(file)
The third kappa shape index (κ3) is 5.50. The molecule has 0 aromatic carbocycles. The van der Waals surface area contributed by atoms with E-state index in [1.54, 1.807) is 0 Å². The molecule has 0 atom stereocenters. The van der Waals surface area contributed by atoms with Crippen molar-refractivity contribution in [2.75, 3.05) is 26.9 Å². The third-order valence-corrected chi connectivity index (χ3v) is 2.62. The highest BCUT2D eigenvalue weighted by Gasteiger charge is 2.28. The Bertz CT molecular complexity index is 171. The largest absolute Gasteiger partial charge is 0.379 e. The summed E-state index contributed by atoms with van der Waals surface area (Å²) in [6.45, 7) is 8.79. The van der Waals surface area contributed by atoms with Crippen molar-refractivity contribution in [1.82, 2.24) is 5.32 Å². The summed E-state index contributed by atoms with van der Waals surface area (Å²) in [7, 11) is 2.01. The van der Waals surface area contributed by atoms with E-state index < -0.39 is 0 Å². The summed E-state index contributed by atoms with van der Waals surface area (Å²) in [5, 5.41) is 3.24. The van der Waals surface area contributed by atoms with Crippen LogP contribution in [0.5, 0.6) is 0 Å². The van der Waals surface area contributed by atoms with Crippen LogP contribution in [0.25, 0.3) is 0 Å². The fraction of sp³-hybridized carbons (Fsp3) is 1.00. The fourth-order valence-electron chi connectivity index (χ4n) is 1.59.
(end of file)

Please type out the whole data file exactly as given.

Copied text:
The third kappa shape index (κ3) is 5.50. The molecule has 0 aromatic carbocycles. The van der Waals surface area contributed by atoms with E-state index in [1.54, 1.807) is 0 Å². The molecule has 0 atom stereocenters. The van der Waals surface area contributed by atoms with Crippen molar-refractivity contribution in [2.75, 3.05) is 26.9 Å². The third-order valence-corrected chi connectivity index (χ3v) is 2.62. The highest BCUT2D eigenvalue weighted by Gasteiger charge is 2.28. The Bertz CT molecular complexity index is 171. The largest absolute Gasteiger partial charge is 0.379 e. The summed E-state index contributed by atoms with van der Waals surface area (Å²) in [6.45, 7) is 8.79. The van der Waals surface area contributed by atoms with Crippen molar-refractivity contribution in [1.82, 2.24) is 5.32 Å². The summed E-state index contributed by atoms with van der Waals surface area (Å²) in [7, 11) is 2.01. The van der Waals surface area contributed by atoms with E-state index < -0.39 is 0 Å². The summed E-state index contributed by atoms with van der Waals surface area (Å²) in [5, 5.41) is 3.24. The van der Waals surface area contributed by atoms with Crippen LogP contribution in [0.5, 0.6) is 0 Å². The van der Waals surface area contributed by atoms with Crippen LogP contribution in [0.25, 0.3) is 0 Å². The fraction of sp³-hybridized carbons (Fsp3) is 1.00. The fourth-order valence-electron chi connectivity index (χ4n) is 1.59.